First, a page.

Thursday, August 18, 2016

Rainy Day Throwback Thursday

Time for a timely flashback to the early summer days of Gortex, big water, and big brownies. Something about the scuzzy weather makes those toothy predators move around and hit the kill switch. I love it. When the fly gets engulfed not by a feisty 12" Rainbow but a hulking termanator Brown trout, your heart is liable to skip a beat. You'll feel it even through all the warm layers raingear, trust me. We are still a few weeks away from the final flush of autumn gold hitting the net with regularity, something I look forward to every season. You can always count on a Montana season starting and ending with a heart-pounding moment thanks to these stealthy killers.

Back to the present : Big high heat of mid-summer has us seeking shade these days. Kinda stomping on the trout bite. Add the ever-present smokey haze from area forest fires and you have the definition of Dog Days. We know its coming every year but it still comes as a shock, when the fish become sluggish, line-shy (you mean a Cutthroat can become line-shy??) and spooky to those casts that land in a heap. The promise of summer rain will keep us going though. No doubt about it there is something powerful about a summer cell building out in the Wilderness and hitting after dark, lightning and rain coming in sheets. Cooling down the river and heating up the bite. Keeping these fish happy. Maybe this weekend? Forecast looking more and more that way. Sunday is looking the wettest. And we are over due : By my observation is has been 28 days since we had meaningful precip. Too long, Momma Nature, too long.

The hoot owl restriction for our river have been lifted from Tucker Crossing to Missoula. The Blackfoot is open again as well and should stay open the rest of the year. The upper Bitterroot has been seeing most of our local pressure as it is holding cold and offering at least consistency. Much better for angling options than last season when the closure hit July 3rd and was from the confluence of the forks all the way down. West side of the state is holding strong, dodging bullets from fire and giving up some nice fish to those determined few. As far as the upper river and the WF last season our flows were awesome right up until the gates were closed Oct 1st. We have a touch more water than same time last season so we will see how long the tap stays open.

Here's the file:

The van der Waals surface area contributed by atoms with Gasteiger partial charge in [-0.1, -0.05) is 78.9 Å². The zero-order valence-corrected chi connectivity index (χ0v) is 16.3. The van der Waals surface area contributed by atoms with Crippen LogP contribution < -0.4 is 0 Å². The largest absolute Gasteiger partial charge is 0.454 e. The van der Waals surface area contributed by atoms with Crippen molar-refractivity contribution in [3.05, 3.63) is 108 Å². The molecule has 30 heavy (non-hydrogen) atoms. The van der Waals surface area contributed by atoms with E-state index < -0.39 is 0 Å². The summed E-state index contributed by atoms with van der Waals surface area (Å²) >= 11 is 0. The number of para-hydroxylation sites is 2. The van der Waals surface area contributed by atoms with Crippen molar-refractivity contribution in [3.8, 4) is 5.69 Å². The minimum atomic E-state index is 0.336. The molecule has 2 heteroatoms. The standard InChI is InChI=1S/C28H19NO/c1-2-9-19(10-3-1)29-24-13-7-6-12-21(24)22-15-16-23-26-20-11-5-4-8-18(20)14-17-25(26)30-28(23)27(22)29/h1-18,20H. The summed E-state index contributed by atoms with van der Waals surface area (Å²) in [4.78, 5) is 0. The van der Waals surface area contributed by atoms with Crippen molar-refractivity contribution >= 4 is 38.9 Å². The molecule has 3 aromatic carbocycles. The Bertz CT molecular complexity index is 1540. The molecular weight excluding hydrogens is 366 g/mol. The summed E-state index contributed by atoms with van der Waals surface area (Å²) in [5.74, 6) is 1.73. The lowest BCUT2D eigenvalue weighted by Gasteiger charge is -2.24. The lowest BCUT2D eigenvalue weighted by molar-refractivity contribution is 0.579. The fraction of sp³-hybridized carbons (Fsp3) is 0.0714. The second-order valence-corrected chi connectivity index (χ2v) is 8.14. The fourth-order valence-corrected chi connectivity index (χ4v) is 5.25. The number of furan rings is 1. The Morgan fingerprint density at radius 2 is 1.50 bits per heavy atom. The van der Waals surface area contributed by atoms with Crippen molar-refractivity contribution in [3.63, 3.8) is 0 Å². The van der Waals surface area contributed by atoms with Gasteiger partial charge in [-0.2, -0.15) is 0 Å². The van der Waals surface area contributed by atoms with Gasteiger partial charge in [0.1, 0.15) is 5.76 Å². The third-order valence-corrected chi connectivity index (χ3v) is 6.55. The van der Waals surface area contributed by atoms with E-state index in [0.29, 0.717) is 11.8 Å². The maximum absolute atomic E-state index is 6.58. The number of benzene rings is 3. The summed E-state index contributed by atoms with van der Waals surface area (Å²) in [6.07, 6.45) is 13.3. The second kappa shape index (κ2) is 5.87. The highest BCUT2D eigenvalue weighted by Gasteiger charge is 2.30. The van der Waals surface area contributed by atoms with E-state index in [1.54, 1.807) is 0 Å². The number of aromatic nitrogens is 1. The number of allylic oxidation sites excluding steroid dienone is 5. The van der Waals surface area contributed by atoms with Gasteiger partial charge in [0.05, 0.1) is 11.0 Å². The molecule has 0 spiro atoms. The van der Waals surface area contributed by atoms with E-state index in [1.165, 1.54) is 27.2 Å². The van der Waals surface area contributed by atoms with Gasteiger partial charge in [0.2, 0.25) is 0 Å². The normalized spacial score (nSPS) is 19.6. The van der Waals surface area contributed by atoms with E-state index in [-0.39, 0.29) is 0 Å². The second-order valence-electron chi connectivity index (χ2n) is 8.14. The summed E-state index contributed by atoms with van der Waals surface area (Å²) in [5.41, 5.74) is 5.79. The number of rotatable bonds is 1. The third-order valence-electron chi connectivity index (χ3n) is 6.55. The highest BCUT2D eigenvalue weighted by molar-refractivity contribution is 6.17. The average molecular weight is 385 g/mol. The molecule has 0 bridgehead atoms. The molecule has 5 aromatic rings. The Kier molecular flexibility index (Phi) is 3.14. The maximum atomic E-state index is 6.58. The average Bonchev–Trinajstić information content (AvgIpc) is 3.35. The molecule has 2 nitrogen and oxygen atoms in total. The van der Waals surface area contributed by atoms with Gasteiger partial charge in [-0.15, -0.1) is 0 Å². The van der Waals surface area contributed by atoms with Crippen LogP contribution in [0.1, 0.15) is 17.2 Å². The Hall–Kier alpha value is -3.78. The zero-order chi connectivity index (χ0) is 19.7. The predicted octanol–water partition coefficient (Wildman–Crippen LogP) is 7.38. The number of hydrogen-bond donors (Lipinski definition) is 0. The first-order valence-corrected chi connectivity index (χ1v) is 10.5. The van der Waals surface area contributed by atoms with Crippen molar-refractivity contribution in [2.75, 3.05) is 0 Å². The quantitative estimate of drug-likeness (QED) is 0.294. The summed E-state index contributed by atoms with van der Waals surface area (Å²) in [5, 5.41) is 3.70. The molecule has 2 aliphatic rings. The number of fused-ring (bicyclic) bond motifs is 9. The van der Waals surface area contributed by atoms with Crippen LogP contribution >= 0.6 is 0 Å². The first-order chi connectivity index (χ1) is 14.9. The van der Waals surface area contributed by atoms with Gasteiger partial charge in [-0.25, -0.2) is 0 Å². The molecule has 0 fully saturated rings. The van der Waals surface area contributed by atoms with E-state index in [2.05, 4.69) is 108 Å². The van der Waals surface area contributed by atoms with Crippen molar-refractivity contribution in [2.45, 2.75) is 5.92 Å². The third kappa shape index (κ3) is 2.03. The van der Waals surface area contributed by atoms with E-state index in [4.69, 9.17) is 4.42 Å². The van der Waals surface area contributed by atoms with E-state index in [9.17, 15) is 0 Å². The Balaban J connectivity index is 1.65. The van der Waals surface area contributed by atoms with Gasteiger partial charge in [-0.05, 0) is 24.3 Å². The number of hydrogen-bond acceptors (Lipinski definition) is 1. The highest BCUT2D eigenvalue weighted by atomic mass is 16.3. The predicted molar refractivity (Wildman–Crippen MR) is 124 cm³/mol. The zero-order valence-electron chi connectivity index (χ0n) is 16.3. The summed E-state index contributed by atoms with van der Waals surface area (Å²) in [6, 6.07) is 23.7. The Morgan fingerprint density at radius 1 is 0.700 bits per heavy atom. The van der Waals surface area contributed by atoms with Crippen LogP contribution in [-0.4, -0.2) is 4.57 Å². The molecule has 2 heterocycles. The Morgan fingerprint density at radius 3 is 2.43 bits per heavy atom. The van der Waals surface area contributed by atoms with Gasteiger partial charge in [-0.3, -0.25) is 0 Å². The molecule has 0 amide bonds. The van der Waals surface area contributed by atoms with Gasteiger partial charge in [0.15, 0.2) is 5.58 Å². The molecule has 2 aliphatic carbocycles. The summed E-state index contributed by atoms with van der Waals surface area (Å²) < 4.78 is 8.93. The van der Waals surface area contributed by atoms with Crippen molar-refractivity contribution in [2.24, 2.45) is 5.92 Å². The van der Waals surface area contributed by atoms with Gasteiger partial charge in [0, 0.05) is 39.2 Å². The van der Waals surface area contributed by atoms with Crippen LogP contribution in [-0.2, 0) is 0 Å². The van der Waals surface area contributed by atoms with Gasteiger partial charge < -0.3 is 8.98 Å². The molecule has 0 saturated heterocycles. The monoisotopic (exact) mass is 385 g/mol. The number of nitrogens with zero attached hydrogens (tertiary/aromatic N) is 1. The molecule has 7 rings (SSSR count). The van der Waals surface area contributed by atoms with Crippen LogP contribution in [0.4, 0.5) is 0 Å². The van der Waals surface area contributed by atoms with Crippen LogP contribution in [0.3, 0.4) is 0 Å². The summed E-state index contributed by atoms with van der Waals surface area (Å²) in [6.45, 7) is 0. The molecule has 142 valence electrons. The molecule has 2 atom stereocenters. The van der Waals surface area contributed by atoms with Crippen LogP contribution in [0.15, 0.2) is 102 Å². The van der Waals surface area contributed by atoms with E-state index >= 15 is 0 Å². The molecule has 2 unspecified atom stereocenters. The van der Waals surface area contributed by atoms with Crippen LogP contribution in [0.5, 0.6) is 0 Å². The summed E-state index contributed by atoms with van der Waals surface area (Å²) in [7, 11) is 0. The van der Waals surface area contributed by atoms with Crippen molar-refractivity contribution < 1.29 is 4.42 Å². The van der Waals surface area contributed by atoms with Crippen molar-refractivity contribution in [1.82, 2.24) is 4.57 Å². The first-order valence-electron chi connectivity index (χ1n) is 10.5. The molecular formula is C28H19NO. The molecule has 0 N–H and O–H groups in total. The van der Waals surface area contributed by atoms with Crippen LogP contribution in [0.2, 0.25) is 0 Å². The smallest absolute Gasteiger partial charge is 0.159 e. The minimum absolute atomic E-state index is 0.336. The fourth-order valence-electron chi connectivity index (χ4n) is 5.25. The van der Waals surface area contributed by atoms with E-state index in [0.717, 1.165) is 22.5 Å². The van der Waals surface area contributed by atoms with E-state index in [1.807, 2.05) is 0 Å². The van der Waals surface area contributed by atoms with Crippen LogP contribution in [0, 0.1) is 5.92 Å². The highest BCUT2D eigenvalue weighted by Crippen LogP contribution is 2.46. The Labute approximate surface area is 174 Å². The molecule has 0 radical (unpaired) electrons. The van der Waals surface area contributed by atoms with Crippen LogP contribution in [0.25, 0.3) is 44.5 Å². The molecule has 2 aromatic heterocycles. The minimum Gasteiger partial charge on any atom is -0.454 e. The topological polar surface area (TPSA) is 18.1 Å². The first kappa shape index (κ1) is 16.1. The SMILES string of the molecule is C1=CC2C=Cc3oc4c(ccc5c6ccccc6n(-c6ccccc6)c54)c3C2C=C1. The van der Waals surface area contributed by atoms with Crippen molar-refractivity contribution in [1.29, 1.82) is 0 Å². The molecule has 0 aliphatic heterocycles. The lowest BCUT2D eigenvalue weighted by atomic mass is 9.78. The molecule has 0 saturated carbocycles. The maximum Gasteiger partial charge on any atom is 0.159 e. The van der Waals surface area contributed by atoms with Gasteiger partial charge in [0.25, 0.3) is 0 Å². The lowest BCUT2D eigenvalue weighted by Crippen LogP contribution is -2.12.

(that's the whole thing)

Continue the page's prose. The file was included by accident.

Thursday, August 4, 2016

Blackfoot Weekend

The ol Blackfoot is a favorite of many Missoulians and world famous for the obvious reason. With the story of The Movie being based on the Blackfoot and it's surrounding communities it's a kind of fertile crescent for the flyfishing industry whether we like to admit it or not. I have often scoffed at this famous river for being home to too damm many inner-tubers and, well, not enough consistent, large dry fly fish to warrant the hype. Well, by golly I might be a' changing my mind after floating there last week. With some repeat clients in tow and a new river on the brain we headed north at first light to give the old Blackfoot a try.

Every now and then during a guide season a river shows up and delivers on its reputation, lock stock and barrel with cutties flying everywhere. Scenery, weather, big fish, and solitude all come together into a perfect storm. A little jaunt up north to bull trout country was a welcome break from the usual stretches of familiar water.  Good fishing or not you can only row the same river so many days in a row before the crankiness sets in. The "guide glaze" from a month straight on the river is something we all fight. Tho we didn't tangle with any Bullies chasing our cutthroat to the net we gave them every opportunity, hooking into a bushel of nice trout all on the dry. Just enough of them, in fact, to make me wonder if I should stop on my seasonal drives to the Missouri for more than just a beer break at Trixies.

Monday, August 1, 2016

Summer Fire Season: Fire On The Mountain

Big fire rolling through the national forest outside of Hamilton today. Roaring Lion Fire is the latest reminder of how hot and dry our forests are and how fast one can blow up on you. Starting at 2pm yesterday and growing to over 2,000 acres in five hours is just amazing. I have a front row seat from my house watching helicopters bomb it, dipping low in the foothills to refill buckets and circle back for another pass. The highway is a constant flow of emergency vehicles and fire equipment. Last night the glow reached all the way through the foothills around Ward Mountain. All of Goat Mountain ablaze. I'm praying for my friends whose homes are in danger right now and my friends and family fighting this blaze. Be safe up there Brothers! The darker more dangerous side of living in the rocky mountain west is coming home big time right now.

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Evening View From Homestead